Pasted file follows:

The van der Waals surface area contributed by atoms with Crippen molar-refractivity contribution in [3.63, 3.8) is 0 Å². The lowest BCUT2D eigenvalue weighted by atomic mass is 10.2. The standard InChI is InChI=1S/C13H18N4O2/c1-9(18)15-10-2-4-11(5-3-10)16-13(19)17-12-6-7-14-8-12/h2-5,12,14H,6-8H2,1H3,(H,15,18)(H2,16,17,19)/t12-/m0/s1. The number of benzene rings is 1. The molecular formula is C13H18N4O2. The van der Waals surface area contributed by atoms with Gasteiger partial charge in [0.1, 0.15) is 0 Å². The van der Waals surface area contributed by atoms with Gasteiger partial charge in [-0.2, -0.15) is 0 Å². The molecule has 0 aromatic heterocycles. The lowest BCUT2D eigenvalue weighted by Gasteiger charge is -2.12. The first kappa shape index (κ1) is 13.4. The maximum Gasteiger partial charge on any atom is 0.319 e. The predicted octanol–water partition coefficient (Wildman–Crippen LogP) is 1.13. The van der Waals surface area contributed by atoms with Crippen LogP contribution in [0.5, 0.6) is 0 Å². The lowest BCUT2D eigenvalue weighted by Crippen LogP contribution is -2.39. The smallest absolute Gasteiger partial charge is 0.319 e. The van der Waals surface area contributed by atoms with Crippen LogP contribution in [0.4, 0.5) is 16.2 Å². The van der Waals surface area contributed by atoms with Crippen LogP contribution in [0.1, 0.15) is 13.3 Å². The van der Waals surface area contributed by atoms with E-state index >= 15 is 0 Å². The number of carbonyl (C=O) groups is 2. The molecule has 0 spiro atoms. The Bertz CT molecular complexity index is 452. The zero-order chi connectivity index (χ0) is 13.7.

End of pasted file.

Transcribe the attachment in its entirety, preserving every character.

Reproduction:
The van der Waals surface area contributed by atoms with Crippen molar-refractivity contribution in [3.63, 3.8) is 0 Å². The lowest BCUT2D eigenvalue weighted by atomic mass is 10.2. The standard InChI is InChI=1S/C13H18N4O2/c1-9(18)15-10-2-4-11(5-3-10)16-13(19)17-12-6-7-14-8-12/h2-5,12,14H,6-8H2,1H3,(H,15,18)(H2,16,17,19)/t12-/m0/s1. The number of benzene rings is 1. The molecular formula is C13H18N4O2. The van der Waals surface area contributed by atoms with Gasteiger partial charge in [0.1, 0.15) is 0 Å². The van der Waals surface area contributed by atoms with Gasteiger partial charge in [-0.2, -0.15) is 0 Å². The molecule has 0 aromatic heterocycles. The lowest BCUT2D eigenvalue weighted by Gasteiger charge is -2.12. The first kappa shape index (κ1) is 13.4. The maximum Gasteiger partial charge on any atom is 0.319 e. The predicted octanol–water partition coefficient (Wildman–Crippen LogP) is 1.13. The van der Waals surface area contributed by atoms with Crippen LogP contribution in [0.5, 0.6) is 0 Å². The lowest BCUT2D eigenvalue weighted by Crippen LogP contribution is -2.39. The smallest absolute Gasteiger partial charge is 0.319 e. The van der Waals surface area contributed by atoms with Crippen LogP contribution in [0.4, 0.5) is 16.2 Å². The van der Waals surface area contributed by atoms with Crippen LogP contribution in [0.1, 0.15) is 13.3 Å². The van der Waals surface area contributed by atoms with E-state index >= 15 is 0 Å². The number of carbonyl (C=O) groups is 2. The molecule has 0 spiro atoms. The Bertz CT molecular complexity index is 452. The zero-order chi connectivity index (χ0) is 13.7.